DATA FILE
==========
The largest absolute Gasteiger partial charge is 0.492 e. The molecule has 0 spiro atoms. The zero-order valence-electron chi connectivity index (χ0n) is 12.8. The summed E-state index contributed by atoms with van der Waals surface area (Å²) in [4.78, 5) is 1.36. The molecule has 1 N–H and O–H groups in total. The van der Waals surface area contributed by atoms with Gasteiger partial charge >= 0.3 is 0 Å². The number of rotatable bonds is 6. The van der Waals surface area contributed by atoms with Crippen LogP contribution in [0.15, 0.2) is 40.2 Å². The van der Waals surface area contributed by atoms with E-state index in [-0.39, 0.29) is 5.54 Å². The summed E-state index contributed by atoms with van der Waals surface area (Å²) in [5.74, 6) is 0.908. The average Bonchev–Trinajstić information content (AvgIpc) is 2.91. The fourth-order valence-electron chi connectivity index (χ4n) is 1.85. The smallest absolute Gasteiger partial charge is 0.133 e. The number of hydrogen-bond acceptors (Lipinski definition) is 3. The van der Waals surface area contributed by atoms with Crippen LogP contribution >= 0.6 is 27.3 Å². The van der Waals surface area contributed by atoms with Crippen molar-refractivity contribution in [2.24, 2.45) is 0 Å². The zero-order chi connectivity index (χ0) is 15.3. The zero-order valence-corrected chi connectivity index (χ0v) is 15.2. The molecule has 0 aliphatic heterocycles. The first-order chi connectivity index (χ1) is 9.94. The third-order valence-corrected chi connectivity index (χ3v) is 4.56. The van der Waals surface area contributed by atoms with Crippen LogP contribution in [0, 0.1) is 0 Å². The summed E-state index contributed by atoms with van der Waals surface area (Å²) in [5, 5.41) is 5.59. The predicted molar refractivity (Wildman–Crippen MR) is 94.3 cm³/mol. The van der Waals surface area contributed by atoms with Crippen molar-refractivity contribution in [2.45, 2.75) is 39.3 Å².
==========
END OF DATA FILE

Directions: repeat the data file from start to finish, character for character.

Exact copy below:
The largest absolute Gasteiger partial charge is 0.492 e. The molecule has 0 spiro atoms. The zero-order valence-electron chi connectivity index (χ0n) is 12.8. The summed E-state index contributed by atoms with van der Waals surface area (Å²) in [4.78, 5) is 1.36. The molecule has 1 N–H and O–H groups in total. The van der Waals surface area contributed by atoms with Gasteiger partial charge >= 0.3 is 0 Å². The number of rotatable bonds is 6. The van der Waals surface area contributed by atoms with Crippen LogP contribution in [0.15, 0.2) is 40.2 Å². The van der Waals surface area contributed by atoms with E-state index in [-0.39, 0.29) is 5.54 Å². The summed E-state index contributed by atoms with van der Waals surface area (Å²) in [5.74, 6) is 0.908. The average Bonchev–Trinajstić information content (AvgIpc) is 2.91. The fourth-order valence-electron chi connectivity index (χ4n) is 1.85. The smallest absolute Gasteiger partial charge is 0.133 e. The number of hydrogen-bond acceptors (Lipinski definition) is 3. The van der Waals surface area contributed by atoms with Crippen LogP contribution >= 0.6 is 27.3 Å². The van der Waals surface area contributed by atoms with Crippen molar-refractivity contribution in [2.24, 2.45) is 0 Å². The zero-order chi connectivity index (χ0) is 15.3. The zero-order valence-corrected chi connectivity index (χ0v) is 15.2. The molecule has 0 aliphatic heterocycles. The first-order chi connectivity index (χ1) is 9.94. The third-order valence-corrected chi connectivity index (χ3v) is 4.56. The van der Waals surface area contributed by atoms with Crippen LogP contribution in [0, 0.1) is 0 Å². The summed E-state index contributed by atoms with van der Waals surface area (Å²) in [5, 5.41) is 5.59. The predicted molar refractivity (Wildman–Crippen MR) is 94.3 cm³/mol. The van der Waals surface area contributed by atoms with Crippen molar-refractivity contribution in [2.45, 2.75) is 39.3 Å².